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  • Writer's pictureThe Gaudie

Joker - Review

by Miguel de la Cal Moreno


Joker is the latest re-invention of the origin story of the villain from the DC comics universe. Directed and cowritten by Todd Phillips, best known from The Hangover Trilogy, and starring masterful Joaquin Phoenix in the titular role, Joker depicts the descend into violence and uncontrolled madness of both the city of Gotham and clown for-hire Arthur Fleck. It sets up a social climate that is constantly compared to the psyche of our main character, and then has them both slowly lose control after an accidental shooting in the Gotham metro that kick starts revolts, putting the abused citizens against the rich and powerful elite.

Joker is brilliant at keeping an unsettling tone, mainly due to the hypnotic and stress-inducing performance by Phoenix and the music by Hildur Guðnadóttir, the two highlights of this movie. They both help to make this a difficult movie to watch, making you want to close your eyes and ears. The directing manages to keep the unsettling tone throughout, but it occasionally resorts to cheap spectacle to achieve this. The violence in this movie, while not excessive, is unnecessarily gruesome and works as a spectacle without substance that acts as an attraction rather than a narrative element.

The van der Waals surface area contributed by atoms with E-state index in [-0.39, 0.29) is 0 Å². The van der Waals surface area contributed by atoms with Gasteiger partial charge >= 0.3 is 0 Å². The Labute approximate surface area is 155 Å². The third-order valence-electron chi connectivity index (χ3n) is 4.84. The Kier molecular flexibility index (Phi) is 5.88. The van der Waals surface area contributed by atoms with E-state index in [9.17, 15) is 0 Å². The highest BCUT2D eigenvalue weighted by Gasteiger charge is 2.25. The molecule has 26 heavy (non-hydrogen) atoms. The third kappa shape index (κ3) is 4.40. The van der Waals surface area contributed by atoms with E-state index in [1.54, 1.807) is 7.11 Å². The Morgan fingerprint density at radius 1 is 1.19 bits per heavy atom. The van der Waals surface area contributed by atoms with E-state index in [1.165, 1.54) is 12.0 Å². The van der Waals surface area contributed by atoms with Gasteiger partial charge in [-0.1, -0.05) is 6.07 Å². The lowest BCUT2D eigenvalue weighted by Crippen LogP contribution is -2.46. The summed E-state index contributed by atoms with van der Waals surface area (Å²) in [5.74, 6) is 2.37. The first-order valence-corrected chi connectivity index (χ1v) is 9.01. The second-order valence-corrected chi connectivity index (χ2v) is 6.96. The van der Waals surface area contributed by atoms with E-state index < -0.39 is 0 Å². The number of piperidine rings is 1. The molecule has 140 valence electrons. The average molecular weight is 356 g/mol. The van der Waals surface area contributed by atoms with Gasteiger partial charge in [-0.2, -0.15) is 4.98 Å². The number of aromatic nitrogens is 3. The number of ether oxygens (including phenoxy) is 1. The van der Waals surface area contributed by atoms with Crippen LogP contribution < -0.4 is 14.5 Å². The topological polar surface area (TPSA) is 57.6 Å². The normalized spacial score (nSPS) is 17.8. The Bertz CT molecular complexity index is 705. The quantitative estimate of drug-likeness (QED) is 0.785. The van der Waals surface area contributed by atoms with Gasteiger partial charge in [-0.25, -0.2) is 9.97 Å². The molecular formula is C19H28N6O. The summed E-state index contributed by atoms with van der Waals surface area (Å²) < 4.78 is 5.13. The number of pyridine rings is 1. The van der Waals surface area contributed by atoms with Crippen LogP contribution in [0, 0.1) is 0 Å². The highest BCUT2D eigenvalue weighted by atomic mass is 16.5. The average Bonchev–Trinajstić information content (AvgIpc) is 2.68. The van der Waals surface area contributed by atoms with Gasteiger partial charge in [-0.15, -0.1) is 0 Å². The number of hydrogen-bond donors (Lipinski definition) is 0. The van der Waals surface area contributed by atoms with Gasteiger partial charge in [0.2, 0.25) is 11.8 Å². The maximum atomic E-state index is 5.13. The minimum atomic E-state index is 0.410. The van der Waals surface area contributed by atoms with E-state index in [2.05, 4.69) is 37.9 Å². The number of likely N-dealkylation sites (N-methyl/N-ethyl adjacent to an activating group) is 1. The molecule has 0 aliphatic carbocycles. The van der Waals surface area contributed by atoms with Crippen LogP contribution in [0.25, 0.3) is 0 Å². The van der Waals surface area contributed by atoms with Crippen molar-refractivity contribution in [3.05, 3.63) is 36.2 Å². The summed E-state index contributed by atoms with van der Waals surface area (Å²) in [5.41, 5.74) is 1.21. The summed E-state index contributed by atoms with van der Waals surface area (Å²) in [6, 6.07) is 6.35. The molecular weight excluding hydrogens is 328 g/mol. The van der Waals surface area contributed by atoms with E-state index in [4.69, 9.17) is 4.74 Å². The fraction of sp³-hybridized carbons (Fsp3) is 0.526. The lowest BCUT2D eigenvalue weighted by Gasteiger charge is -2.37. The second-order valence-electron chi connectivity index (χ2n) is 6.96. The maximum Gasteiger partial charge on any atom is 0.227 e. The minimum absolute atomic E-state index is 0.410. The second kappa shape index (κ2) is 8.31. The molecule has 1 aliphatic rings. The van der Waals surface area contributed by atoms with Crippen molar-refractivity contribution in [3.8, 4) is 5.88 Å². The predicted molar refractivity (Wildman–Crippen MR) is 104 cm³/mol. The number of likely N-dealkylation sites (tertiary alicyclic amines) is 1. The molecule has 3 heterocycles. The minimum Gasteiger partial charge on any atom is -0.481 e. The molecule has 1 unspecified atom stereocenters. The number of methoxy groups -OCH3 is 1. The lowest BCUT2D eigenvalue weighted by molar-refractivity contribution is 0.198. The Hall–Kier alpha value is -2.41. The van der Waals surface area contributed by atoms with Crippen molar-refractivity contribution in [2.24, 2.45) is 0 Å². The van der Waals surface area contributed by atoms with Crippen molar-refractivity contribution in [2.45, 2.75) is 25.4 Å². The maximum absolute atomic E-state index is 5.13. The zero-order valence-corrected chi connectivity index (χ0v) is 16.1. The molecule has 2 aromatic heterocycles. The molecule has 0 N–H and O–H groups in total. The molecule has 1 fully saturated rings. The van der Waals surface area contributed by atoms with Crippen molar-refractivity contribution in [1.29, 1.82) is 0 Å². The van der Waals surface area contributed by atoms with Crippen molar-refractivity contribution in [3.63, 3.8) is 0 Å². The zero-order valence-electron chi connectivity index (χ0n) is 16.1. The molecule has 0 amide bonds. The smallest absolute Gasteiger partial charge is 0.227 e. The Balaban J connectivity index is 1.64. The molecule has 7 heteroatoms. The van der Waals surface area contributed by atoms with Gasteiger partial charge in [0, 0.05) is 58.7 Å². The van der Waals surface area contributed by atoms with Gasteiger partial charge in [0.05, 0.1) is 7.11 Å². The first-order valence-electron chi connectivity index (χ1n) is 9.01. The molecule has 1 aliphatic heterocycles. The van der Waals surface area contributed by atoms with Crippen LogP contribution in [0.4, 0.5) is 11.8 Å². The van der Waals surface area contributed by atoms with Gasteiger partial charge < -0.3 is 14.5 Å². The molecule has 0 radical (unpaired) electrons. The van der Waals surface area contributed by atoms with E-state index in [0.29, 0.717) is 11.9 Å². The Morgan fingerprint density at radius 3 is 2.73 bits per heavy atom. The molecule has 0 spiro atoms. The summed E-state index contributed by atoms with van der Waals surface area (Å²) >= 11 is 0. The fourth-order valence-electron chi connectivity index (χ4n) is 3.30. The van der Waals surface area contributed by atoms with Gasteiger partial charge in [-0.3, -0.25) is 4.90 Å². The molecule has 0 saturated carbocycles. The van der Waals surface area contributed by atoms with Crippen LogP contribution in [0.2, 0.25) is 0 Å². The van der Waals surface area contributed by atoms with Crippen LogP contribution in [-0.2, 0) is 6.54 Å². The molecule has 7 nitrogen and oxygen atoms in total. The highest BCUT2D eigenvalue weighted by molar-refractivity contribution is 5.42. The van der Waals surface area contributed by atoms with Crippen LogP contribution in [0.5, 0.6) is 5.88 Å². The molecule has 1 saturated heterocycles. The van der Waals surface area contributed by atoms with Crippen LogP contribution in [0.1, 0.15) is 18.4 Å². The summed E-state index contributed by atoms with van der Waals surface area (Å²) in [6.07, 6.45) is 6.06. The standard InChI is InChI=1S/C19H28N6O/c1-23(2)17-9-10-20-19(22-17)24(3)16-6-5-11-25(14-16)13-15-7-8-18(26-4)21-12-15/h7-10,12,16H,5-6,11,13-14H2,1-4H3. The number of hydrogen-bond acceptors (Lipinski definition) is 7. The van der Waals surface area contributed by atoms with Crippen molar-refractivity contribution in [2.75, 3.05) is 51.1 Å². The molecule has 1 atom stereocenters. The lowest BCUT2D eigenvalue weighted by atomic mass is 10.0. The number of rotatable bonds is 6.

It is worth noticing how this movie talks about society. It exaggerates issues of social relevance to comment on the illogical nature of society that previous iterations of the Joker talked so much about without actually showing it. By the end, one can only think that the Batman in this world is just a self-entitled rich prick, who is unable to understand the oppressive structures he is endorsing.

Joker is neither the masterpiece that many say (it does not deserve being on the top 10 movie list on IMdB), but it is also not the endorsement of violence that you would expect when looking at the controversy surrounding it. It is a good movie, an interesting take at the quintessential comic book madman and most importantly at the society that creates a villain, and an experience that will make you question whether you want to leave the theatre. It is a movie that in some aspect I am happy I watched, but I hope I won’t see again in a long time.


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